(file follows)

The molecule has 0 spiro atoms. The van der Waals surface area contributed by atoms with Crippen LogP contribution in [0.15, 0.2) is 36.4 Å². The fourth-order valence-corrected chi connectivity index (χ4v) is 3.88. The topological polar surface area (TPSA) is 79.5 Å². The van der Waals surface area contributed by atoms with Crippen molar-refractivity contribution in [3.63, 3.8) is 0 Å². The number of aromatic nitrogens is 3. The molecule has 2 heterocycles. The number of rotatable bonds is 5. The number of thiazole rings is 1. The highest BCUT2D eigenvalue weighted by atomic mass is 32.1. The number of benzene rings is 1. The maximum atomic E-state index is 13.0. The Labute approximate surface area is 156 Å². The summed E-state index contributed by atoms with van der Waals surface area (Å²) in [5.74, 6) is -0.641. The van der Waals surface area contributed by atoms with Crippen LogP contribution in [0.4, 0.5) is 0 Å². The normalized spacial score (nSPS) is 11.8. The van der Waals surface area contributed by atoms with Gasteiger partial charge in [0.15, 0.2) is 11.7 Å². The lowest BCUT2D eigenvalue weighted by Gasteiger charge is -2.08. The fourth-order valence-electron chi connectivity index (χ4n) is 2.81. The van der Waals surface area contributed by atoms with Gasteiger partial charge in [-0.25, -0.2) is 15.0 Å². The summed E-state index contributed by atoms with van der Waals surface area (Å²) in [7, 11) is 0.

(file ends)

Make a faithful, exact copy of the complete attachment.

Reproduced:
The molecule has 0 spiro atoms. The van der Waals surface area contributed by atoms with Crippen LogP contribution in [0.15, 0.2) is 36.4 Å². The fourth-order valence-corrected chi connectivity index (χ4v) is 3.88. The topological polar surface area (TPSA) is 79.5 Å². The van der Waals surface area contributed by atoms with Crippen molar-refractivity contribution in [3.63, 3.8) is 0 Å². The number of aromatic nitrogens is 3. The molecule has 2 heterocycles. The number of rotatable bonds is 5. The number of thiazole rings is 1. The highest BCUT2D eigenvalue weighted by atomic mass is 32.1. The number of benzene rings is 1. The maximum atomic E-state index is 13.0. The Labute approximate surface area is 156 Å². The summed E-state index contributed by atoms with van der Waals surface area (Å²) in [5.74, 6) is -0.641. The van der Waals surface area contributed by atoms with Crippen LogP contribution in [0.4, 0.5) is 0 Å². The normalized spacial score (nSPS) is 11.8. The van der Waals surface area contributed by atoms with Gasteiger partial charge in [0.15, 0.2) is 11.7 Å². The lowest BCUT2D eigenvalue weighted by Gasteiger charge is -2.08. The fourth-order valence-electron chi connectivity index (χ4n) is 2.81. The van der Waals surface area contributed by atoms with Gasteiger partial charge in [-0.25, -0.2) is 15.0 Å². The summed E-state index contributed by atoms with van der Waals surface area (Å²) in [7, 11) is 0.